Wednesday, August 17, 2016

August 17, 1950 -- Drama at the Lake Shore Drive Bridge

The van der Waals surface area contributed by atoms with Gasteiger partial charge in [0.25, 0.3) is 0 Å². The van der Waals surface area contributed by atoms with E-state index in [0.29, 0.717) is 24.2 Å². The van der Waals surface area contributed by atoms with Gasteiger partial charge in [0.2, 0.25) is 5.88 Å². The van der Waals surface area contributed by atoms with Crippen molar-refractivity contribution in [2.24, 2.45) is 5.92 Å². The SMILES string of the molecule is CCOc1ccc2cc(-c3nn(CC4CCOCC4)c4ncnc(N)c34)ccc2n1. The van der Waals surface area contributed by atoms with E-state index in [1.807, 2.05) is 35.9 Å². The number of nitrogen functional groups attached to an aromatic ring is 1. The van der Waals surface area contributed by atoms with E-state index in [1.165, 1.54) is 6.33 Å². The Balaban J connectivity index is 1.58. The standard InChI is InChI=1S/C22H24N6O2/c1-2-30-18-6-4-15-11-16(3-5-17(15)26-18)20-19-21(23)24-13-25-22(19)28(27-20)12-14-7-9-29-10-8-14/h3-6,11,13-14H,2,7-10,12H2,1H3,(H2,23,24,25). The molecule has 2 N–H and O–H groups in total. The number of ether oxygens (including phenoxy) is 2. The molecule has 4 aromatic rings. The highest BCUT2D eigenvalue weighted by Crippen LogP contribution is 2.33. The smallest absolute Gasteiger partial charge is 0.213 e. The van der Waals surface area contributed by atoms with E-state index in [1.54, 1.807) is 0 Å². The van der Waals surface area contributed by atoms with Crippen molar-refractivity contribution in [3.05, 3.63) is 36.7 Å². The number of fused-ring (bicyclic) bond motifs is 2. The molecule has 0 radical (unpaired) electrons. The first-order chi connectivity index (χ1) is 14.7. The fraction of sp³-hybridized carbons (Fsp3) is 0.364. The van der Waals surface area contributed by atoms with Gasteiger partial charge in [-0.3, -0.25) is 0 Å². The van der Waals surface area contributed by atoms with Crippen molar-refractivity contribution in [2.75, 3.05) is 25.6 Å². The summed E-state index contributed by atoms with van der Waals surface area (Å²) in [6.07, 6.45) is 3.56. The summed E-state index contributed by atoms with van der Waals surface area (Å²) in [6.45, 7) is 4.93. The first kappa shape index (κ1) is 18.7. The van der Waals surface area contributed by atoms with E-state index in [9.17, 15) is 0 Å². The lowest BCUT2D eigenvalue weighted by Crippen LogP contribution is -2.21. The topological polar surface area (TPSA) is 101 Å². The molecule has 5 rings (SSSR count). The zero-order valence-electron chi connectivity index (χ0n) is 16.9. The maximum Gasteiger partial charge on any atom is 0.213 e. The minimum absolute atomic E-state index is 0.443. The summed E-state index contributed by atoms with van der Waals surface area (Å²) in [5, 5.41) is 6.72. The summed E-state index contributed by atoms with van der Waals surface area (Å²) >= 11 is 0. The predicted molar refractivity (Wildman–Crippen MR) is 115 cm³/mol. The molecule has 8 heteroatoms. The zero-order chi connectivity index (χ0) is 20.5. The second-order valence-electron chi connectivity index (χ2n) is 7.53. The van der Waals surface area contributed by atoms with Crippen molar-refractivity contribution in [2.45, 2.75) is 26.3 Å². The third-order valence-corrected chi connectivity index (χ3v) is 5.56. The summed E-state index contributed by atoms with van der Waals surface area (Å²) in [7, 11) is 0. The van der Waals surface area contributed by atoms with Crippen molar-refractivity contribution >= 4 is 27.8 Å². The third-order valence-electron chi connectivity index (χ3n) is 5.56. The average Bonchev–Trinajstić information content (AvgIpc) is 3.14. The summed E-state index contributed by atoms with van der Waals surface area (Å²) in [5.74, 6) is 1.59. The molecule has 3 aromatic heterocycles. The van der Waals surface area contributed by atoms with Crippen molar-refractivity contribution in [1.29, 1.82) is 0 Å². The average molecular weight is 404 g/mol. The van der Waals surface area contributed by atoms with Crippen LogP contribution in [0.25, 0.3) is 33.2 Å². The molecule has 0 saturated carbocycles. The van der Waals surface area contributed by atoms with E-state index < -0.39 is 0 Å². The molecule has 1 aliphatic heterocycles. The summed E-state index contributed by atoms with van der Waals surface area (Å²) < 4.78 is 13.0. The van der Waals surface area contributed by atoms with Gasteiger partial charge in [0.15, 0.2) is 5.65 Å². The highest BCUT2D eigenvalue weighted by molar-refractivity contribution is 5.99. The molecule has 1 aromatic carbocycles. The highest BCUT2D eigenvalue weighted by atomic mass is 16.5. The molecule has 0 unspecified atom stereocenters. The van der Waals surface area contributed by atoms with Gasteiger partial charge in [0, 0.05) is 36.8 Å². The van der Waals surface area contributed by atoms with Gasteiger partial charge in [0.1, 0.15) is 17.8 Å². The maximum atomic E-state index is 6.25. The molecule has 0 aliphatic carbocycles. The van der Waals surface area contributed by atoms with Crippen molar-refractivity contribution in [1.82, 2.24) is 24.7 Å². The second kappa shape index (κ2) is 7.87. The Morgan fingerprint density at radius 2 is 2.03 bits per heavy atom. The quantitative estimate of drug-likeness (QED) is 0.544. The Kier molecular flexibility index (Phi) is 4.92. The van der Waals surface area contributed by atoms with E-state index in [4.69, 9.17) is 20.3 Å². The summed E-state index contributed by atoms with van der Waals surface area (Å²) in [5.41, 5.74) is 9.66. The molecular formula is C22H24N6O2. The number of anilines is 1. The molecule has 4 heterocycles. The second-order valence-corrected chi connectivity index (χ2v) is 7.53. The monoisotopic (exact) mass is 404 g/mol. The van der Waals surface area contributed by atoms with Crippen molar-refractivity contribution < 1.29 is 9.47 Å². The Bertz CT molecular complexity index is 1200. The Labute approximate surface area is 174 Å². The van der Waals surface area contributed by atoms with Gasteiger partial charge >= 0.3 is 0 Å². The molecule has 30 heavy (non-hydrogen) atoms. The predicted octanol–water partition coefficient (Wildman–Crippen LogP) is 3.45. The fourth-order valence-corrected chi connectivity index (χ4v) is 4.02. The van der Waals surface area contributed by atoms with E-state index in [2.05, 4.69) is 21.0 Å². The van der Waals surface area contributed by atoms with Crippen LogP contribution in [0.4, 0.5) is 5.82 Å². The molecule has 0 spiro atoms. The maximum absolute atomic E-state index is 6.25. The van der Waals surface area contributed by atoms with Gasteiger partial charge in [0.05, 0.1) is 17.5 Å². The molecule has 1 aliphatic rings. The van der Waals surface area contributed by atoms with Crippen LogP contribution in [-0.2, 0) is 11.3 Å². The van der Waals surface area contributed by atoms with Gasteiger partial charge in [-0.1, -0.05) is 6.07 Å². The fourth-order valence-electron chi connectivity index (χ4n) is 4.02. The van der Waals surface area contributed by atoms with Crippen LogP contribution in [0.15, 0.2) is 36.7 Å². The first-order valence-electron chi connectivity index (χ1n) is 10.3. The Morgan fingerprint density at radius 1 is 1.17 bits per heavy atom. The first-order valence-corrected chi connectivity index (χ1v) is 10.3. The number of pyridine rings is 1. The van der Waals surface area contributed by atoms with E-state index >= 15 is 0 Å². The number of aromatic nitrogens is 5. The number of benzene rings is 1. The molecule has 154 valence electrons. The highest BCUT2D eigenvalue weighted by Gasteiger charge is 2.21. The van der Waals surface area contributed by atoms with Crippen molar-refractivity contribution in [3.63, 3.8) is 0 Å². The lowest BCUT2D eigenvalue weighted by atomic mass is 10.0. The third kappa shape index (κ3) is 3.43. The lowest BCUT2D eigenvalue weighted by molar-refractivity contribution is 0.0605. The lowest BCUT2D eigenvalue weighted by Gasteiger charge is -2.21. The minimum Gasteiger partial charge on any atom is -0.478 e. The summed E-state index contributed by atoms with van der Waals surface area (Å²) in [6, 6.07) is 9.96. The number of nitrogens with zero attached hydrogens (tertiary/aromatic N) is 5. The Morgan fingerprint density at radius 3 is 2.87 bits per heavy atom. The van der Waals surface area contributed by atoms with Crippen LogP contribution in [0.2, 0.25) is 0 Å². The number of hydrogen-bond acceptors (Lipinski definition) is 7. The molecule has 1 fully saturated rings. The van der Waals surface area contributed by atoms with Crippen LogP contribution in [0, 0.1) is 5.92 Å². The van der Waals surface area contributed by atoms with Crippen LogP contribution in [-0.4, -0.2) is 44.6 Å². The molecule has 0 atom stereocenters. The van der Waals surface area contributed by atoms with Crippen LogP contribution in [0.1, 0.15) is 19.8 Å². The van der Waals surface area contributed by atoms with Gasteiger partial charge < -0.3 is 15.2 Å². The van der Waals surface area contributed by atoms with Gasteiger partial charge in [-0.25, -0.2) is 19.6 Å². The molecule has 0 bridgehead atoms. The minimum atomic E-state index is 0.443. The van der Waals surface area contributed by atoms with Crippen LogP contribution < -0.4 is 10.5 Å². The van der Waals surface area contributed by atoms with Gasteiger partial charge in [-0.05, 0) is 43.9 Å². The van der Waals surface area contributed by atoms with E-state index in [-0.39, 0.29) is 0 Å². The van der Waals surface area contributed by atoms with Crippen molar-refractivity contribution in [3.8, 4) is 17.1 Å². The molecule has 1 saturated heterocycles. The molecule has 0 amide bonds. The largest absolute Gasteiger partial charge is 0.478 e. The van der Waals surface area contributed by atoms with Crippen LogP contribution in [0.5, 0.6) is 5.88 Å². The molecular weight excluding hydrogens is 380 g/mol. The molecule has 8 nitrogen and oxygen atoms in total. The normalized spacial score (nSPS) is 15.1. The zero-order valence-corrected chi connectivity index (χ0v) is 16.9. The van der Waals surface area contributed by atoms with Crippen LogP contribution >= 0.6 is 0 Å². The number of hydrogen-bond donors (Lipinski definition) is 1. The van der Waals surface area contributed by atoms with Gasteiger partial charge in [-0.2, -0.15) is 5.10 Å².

August 17, 1950 – A homeless Navy veteran, James Wagster, 45, leaps into the Chicago River from the Lake Shore Drive Bridge, setting in motion a remarkable series of events that ultimately save him from death.  Birdell Grant, 28, comes upon Wagster as he stands on the bridge, looking down at the water.  Grant, just released from the prison at Statesville and having been rejected for jobs at 25 places, asks Wagster for directions to an office where he could apply for work as a stevedore.  Wagster’s answer is a question . . . he asks Grant if he has a drink on him.  When Grant replies that he dioes not, Wagster announces that he is going to get one and jumps from the bridge.  Grant, who suffers from a bone ailment for which he has undergone five operations, runs down the bridge stairs to the water’s edge, removing his shirt and shoes on the way, and jumps in the water, suffering cramps just as he reaches Wagster.  Two passing motorists hear the commotion and they, too, jump in the water and swim 60 yards to the two men.  By that time the two bridge tenders, Jack Northrup and Leo Loughran, toss life preservers to the men and a Coast Guard boat arrives to help all four men ashore.  In his efforts Grant loses his last 15 cents;  one of the bridge tenders gives him money for his transportation back home.  Wearing only shorts and wrapped in a police blanket, Wagster, when asked in South State Street Court why he had jumped, tells the judge, “Judge, I must be crazy.”  [Chicago Daily Tribune, August 17, 1950]

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